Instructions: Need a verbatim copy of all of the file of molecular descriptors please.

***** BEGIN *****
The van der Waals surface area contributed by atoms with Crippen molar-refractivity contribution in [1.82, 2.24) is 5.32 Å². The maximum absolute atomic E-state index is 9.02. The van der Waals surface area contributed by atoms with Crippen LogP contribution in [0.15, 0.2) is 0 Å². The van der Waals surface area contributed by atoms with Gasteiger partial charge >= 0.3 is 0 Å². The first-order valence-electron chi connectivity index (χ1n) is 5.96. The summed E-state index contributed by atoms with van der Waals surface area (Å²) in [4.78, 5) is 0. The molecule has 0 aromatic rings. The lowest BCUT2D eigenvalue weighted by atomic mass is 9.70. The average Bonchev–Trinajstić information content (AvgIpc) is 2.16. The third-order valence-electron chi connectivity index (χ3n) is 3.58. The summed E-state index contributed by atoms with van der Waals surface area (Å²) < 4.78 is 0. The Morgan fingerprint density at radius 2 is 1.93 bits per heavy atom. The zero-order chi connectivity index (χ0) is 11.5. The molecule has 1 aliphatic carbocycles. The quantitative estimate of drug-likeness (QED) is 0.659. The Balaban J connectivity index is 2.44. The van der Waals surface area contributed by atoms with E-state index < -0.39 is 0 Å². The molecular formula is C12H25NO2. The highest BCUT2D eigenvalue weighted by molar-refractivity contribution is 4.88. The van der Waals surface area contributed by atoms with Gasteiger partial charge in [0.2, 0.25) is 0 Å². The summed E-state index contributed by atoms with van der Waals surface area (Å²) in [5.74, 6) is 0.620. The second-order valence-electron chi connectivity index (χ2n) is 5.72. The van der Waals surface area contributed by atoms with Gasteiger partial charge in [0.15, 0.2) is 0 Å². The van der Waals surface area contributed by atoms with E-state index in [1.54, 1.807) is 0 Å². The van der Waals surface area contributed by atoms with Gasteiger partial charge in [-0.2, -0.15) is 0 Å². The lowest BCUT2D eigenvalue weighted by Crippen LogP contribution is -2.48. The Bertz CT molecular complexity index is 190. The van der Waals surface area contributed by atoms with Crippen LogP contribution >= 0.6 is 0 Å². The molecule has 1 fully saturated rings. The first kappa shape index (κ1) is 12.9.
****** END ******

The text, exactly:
The van der Waals surface area contributed by atoms with Crippen molar-refractivity contribution in [1.82, 2.24) is 5.32 Å². The maximum absolute atomic E-state index is 9.02. The van der Waals surface area contributed by atoms with Crippen LogP contribution in [0.15, 0.2) is 0 Å². The van der Waals surface area contributed by atoms with Gasteiger partial charge >= 0.3 is 0 Å². The first-order valence-electron chi connectivity index (χ1n) is 5.96. The summed E-state index contributed by atoms with van der Waals surface area (Å²) in [4.78, 5) is 0. The molecule has 0 aromatic rings. The lowest BCUT2D eigenvalue weighted by atomic mass is 9.70. The average Bonchev–Trinajstić information content (AvgIpc) is 2.16. The third-order valence-electron chi connectivity index (χ3n) is 3.58. The summed E-state index contributed by atoms with van der Waals surface area (Å²) < 4.78 is 0. The Morgan fingerprint density at radius 2 is 1.93 bits per heavy atom. The zero-order chi connectivity index (χ0) is 11.5. The molecule has 1 aliphatic carbocycles. The quantitative estimate of drug-likeness (QED) is 0.659. The Balaban J connectivity index is 2.44. The van der Waals surface area contributed by atoms with E-state index < -0.39 is 0 Å². The molecular formula is C12H25NO2. The highest BCUT2D eigenvalue weighted by molar-refractivity contribution is 4.88. The van der Waals surface area contributed by atoms with Gasteiger partial charge in [0.2, 0.25) is 0 Å². The summed E-state index contributed by atoms with van der Waals surface area (Å²) in [5.74, 6) is 0.620. The second-order valence-electron chi connectivity index (χ2n) is 5.72. The van der Waals surface area contributed by atoms with Gasteiger partial charge in [0.15, 0.2) is 0 Å². The van der Waals surface area contributed by atoms with E-state index in [1.54, 1.807) is 0 Å². The van der Waals surface area contributed by atoms with Gasteiger partial charge in [-0.2, -0.15) is 0 Å². The lowest BCUT2D eigenvalue weighted by Crippen LogP contribution is -2.48. The Bertz CT molecular complexity index is 190. The van der Waals surface area contributed by atoms with Crippen LogP contribution >= 0.6 is 0 Å². The molecule has 1 fully saturated rings. The first kappa shape index (κ1) is 12.9.